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The Message
Evansville, Indiana
May 13, 1988     The Message
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May 13, 1988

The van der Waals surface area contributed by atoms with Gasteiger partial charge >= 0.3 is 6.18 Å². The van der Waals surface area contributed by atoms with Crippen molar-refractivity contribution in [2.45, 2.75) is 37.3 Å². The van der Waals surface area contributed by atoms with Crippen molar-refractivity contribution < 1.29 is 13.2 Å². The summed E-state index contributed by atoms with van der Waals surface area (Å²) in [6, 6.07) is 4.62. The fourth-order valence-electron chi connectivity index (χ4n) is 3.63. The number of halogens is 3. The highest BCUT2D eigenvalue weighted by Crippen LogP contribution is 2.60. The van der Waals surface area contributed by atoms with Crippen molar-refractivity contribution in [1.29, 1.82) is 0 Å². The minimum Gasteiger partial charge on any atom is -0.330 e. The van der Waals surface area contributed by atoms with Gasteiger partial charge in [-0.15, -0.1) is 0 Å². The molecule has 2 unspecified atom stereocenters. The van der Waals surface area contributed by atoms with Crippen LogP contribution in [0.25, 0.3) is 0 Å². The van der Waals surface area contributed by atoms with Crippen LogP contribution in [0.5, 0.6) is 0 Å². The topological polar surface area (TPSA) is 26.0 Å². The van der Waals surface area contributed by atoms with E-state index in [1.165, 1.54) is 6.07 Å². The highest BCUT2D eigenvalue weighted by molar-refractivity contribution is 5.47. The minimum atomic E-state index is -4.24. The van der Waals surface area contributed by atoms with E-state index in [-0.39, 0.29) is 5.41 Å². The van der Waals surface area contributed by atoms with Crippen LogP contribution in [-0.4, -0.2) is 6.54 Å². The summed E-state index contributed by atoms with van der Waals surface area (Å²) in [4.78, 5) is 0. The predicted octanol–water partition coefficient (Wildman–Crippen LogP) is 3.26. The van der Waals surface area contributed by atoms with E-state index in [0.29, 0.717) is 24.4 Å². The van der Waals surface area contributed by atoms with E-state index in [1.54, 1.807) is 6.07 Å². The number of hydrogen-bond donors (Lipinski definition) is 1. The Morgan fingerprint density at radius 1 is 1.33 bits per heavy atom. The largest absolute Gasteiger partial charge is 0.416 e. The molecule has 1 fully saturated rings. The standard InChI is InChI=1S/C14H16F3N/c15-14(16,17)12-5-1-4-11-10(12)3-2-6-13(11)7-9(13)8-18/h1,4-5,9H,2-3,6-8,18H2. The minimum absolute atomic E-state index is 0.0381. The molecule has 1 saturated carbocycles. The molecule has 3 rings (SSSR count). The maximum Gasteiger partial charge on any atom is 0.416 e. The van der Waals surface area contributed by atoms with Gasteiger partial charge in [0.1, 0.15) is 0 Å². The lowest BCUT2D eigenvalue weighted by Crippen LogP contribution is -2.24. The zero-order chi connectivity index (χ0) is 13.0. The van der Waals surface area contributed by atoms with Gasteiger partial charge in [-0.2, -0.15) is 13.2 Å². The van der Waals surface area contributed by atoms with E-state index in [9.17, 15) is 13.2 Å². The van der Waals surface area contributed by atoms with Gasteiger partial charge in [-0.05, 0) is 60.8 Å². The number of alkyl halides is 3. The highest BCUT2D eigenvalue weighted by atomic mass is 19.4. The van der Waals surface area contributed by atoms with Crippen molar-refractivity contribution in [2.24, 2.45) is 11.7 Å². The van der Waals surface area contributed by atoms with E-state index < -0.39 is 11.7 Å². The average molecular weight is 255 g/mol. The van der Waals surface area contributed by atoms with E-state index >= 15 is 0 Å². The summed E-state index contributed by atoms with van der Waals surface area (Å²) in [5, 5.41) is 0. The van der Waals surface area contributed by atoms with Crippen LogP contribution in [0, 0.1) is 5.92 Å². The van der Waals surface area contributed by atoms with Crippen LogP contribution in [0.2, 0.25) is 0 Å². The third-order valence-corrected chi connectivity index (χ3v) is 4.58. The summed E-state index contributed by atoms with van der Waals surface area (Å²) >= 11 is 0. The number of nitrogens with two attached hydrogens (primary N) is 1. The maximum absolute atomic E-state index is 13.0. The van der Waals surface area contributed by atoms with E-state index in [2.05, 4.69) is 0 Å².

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................. .. r - 2 F-,th Today Suppk..e.t. The Memge, moa.,e of Evan.vm00 13.1988 From brokenness to wholeness By Jane Wolford Hughes NC News Service he grown-ups were suspended in a hush like actors who forgot their lines that day long ago when my grand- father was anointed. He died soon after the priest left and the grown- ups said it was good they hadn't waited to call him. I was 5 then, but I can still re- member the discussions which took place about the "last rites" and how my relatives didn't want to frighten Grandpa. I got the idea that what- ever the priest did in that bedroom opened the window to death. My mother explained that the priest prepared Papa to meet God. My young, literal mind imagined a formal introduction of God and Grandpa and I wondered whether or not they would shake hands. As I grew older other experiences with the sacrament of extreme unc- tion only added to the first impres- sion that the hour of death was the time for a last ditch effort to "clean up your act." Then the liturgical reforms of the Second Vatican Council returned the sacrament to the scriptural con- cept of healing. Today it is-called the anointing of the sick and is a part of ministry to the sick. Five years ago, prior to a serious operation, I received the sacrament of the sick. I was not in danger of death, but fear crouched on the edge of nay consciousness. I did not speak of it because I didn't want my fear to infect those dearest to me. I smiled as I bustled about get- ting things in order. One day I thought, "You're a pretty good actress, but the Lord doesn't hand out Academy Awards. Don't be phony with him." I went to see my pastor. As he anointed my forehead and hands a sense of peace replaced the fear. I felt something of Christ's com- fort for the hopeless, the frightened and the lonely. I received a new perspective on my life with its fragility and strengths. After the operation, the chaplain brought several people to my room who were combating a similar fear. We talked and prayed together. Since then my empathy with those ill in body or spirit has become an active part of my ministry. I often think how much more health-giving the sacrament of the sick is today. Another person who discovered the healing power of the sacrament is a man named Bill. He had successful heart surgery, but his recuperation was a period of dark shadows. "I began to hate my body for its unceasing demand for rest-'and my preoccupation with its functioning," he said. "It was a struggle to talk to my family and friends and some- times I didn't bother." He also found it difficult to pray. tie felt as if "God had found anoth- er sanctuary. I was so filled with myself, there was no room for him." After a while, his son Tom sug- gested that he see the parish priest. Understanding Bill's depression, the priest explained that Bill's body was working itself back to health but his spirit was not. The priest suggested the sacrament of the sick. "The purpose of the sacrament is to restore the wholeness of the per- son," the priest said. Bill agreed and his family and closest friends came to pray with him and the priest. "It was like one of the children's baptisms -- a time of celebration and a consciousness of the relationship of our humanity with the passion, death and resur- rection of Christ," Bill said. Two years later, Bill helps the priest with others who are living through similar experiences and also at parish communal rites for the sick. "I'm proof that God mends all kinds of brokenness," Bill said. (Mrs. Hughes is a religious educa- tion consultant and a free-lance writer.) The sacraments' radical reach By Father John Castelot NC News Service C onflict was the order of the day in the Roman Empire in the first cen- tury, especially in the large urban centers. The whole economic system depended on the institution of slavery. But slaves hated their owners and slaveowners lived in constant fear of rebellion and violence. Different ethnic groups were at each others' throats. Mutual hatred and scorn divided Jews and gentiles. The battle of the sexes was inten- sified by social structures which kept women in a state of subser- vience to men. There were notable exceptions to those conditions, notable precisely because they were exceptions. The father ruled the family and obedience was expected from all. Even when men treated wives and children with love and considera- tion, it was understood clearly that the men held all the cards. It is only against this background of alienation that one can appreciate how truly revolutionary St. Paul's Christian manifesto must have sounded: "For all of you who were baptized into Christ have clothed yourselves with Christ. There is neither Jew nor Greek, there is neither slave nor free person, there is not male and female. For you are all one in Christ Jesus" (Galatians 3:27-28). The sacramental life of the early Christians was, quite simply, their entire life. The sacraments were signs pointing to the reality of radically different attitudes and lifestyles. By definition, sacraments are signs. But a sign that indicates nothing just takes up space. The Christians' changed attitudes and lifestyles were rooted in a much deeper reality, the reality of what they had become as people. Baptism was an Incorporation in- to Christ in two senses: It brought about union with the risen Lord and it initiated one into the Chris- tlan community, Christ incarnate in history. As St. Paul phrases it, Christians are baptized into Christ, indicating the beginning of a new relationship, a vital, active relationship. And It has very practical results. The baptized clothed themselves with Christ and put on his attitudes and his outlook, not just as temporary apparel like evening wear for a party but as everyday work and play clothes. If all became "one person in Jesus Christ," then all the old tensions, divisions, conflicts ceased to be. Ethnic differences, sociological distinctions, even differences of gender made no practical difference. They were no longer the basis for domination or elitism. It must have been quite a spec- tacle to see all those antagonistic groups joined together in one vital, organic community, living together, loving and helping each other with both moral and material support. Non-Christians could only marvel. Moreover, all parties actually sat down and ate together. The Eucharist was the supreme sign, the effective sacrament of their oneness in Christ and with each other. In the ancient world, only people of the same social class ate together. For a Jew to eat with a gentile was unthinkable; a citizen would not dream of sitting at the same table with a slave, and even in worship women sat separate from men. Bringing everyone together was the remarkable power of the Chris- tian sacramental life. Paul put it this way: "Because the loaf of bread is one we, though many, are one body, for we all partake of the one loaf" (1 Corinthians 10:17). (Father Castelot ts a professor of Scripture at St. John's Seminary, Plymouth, Mich.) Attitude adjusters By Katharine Bird NC News Service T he lad had difficult)* growing up. His parents were divorced when hc was about 6 and he moved to Australia with his mother. During his high school years he returned to the United States to live with his fatheo a suc- cessful attorney who is legality blind. The boy became his father's eyes at home, driving his father around and doing the shopping. In time, the teen-ager became resentful of his many responsibilities. But he felt it was inappropriate to rebel against his handicapped father. When he began to leave school at noon each day, his father insisted that he see clinical psychologist Dr. Victoria Dickerson. She is in private practice in Los Gatos, Calif. At the initial session the lad com- plained that "life was really ful," Ms. Dickerson said. He was bored . and depressed and uncaring. Ms. Dickerson was careful in responding to the 17-year-old. "I didn't tell him he was wrong and shouldn't be depressed," she said. Instead she tried to show the lad that she accepted him as he was a.nd respected his feelings. Later, she "gently confronted the boy's state of mind about the. world." She encouraged him io see that "life can be fun" and to take an interest in something outside himself. Gradually the lad's attitude altered. He became "more caring and availa- ble as a person to others," Ms. Dickerson said. He also developed a new passion, for fixing old cars and selling them for a dandy profit. Ms. Dickerson talks a lot about at- titudes and how they are shaped with clients and with graduate students at Santa Clara University, a private school run by the Jesuits. She often quotes from psycholo- gist Victor Franckl who was im- prisoned in a concentration camp during World War II. In "Man's Search for Meaning," Franckl points out that even when people_ are stripped of everything, they still have some control; they can control their attitude about their situation, Ms. Dickerson said. Attitudes are important, she arid- ed, because they affect how people see the world and how they relate with others. Attitudes affect how people develop their sense of self and their sense of self-esteem. Asked how faith affects people's attitudes, Ms. Dickerson said that in her experience as a psychologist, people with religious faith have a "necessary ingredient for understan- ding the world and themselves." Father Lawrence Mick talks about I I l Jr